Friday, October 22, 2010

The Un-Peplos Kore

Tonight I've been researching why the so-called "Peplos Kore" (c. 530 BCE, shown left) might not be wearing a peplos garment. (A "peplos" is a rectangle of cloth that is pinned at the shoulders and worn with a belt - it gives the effect that the woman is wearing a blouse. And "kore" means young woman; it is a name given to certain female statues made by the Greeks.)

This current "un-peplos" argument is based on recent reconstructions and studies of the figurine. Instead of a peplos, it is thought that the statue is wearing a long robe, cape, and an ependytes (an outer garment which is a metal-like sheath divided into regular, rectangular compartments).1 The ependytes was an Eastern garment associated with divine power, and therefore suggests that this figurine would have represented some type of goddess, perhaps Artemis or Athena.

This argument has been solidified by the recent reconstructions of the Peplos Kore by German archaeologist Vincenz Brinkmann.2 I suppose that now the problem is to try and ascertain which goddess could be depicted. The statue's missing right hand probably held some object to help ascertain her identity (like a bow for Artemis). Brinkmann favors the idea that the goddess is Artemis (although alternate theories have been presented by others).3 Anyhow, here are some possible ideas presented in reconstructions of the Peplos Kore:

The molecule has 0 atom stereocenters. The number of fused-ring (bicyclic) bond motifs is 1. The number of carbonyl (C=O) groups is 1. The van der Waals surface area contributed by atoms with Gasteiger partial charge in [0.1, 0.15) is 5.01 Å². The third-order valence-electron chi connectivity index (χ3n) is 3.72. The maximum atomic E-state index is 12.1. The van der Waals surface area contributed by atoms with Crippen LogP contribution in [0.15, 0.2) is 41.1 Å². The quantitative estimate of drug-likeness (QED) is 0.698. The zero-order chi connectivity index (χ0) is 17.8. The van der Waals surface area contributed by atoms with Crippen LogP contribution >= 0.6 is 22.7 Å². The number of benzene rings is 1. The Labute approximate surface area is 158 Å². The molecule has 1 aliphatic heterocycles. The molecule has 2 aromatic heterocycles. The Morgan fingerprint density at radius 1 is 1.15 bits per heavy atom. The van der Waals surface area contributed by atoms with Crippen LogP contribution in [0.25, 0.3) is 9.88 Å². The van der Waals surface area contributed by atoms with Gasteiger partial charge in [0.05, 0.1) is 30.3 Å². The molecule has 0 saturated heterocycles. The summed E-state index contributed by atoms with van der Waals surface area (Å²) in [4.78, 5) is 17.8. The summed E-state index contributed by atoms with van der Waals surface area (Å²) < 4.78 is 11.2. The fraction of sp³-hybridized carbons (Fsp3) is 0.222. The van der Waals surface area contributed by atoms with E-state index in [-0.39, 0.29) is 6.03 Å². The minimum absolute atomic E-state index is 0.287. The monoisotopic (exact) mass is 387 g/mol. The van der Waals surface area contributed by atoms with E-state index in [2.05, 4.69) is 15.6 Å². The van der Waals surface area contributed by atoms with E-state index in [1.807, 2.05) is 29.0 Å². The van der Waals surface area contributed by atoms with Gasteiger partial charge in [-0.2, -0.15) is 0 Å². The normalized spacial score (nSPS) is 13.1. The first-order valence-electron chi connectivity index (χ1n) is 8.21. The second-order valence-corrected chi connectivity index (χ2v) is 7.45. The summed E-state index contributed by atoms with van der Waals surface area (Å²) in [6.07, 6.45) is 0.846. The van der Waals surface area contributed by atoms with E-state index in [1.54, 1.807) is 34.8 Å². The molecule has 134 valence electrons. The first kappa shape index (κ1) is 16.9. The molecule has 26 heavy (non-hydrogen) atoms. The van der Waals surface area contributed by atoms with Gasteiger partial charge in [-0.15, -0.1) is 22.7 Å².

Reconstruction of Peplos Kore (as Athena) by Vincenz Brinkmann, 2004
I really like the animals shown on this ependytes, but I can't tell what if a mythological narrative is depicted in the reconstruction. I kind of doubt it. But if anyone wants to have a guess at what might be depicted, you can click here to see better details of this reconstruction.

Reconstruction of Peplos Kore (as Artemis) by Vincenz Brinkmann, 2004

Reconstruction of Peplos Kore by Cambridge University; first painted in 1975, repainted in 1996

Although this last image is of an older reconstruction, I thought I would still include it. As mentioned here, this Cambridge reconstruction supports the idea that the statue represents someone who is offering a gift (which looks like an apple or pomegranate) to the gods (instead of actually representing a goddess, as argued by Brinkmann). She is shown as wearing a meniskos, an umbrella designed to protect the statue against the weather and bird droppings.

I don't know if we'll ever have a concrete idea of what this statue looked like in terms of color and the ependytes design. There just aren't enough paint samples for us to have a completely accurate reconstruction. Plus, it will be hard to know specific details unless we ever come across the kore's missing arm/hand. But it's fun to think of the how this sculpture might have appeared (and who actually was represented!).

1 Richard T. Neer, The Emergence of the Classical Style in Greek Sculpture (Chicago: University of Chicago Press, 2010), 119. Source available online here.

2 Ibid. You also can read an English review of Brinkmann's publication here (review by by Brunilde Sismondo Ridgway). Be sure to check out the penultimate paragraph and footnote #12 to find out more information about the Peplos Kore argument.

3 See Brunilde Sismondo Ridgway review (Bryn Mawr Classical Review 2004.08.07), footnote #12.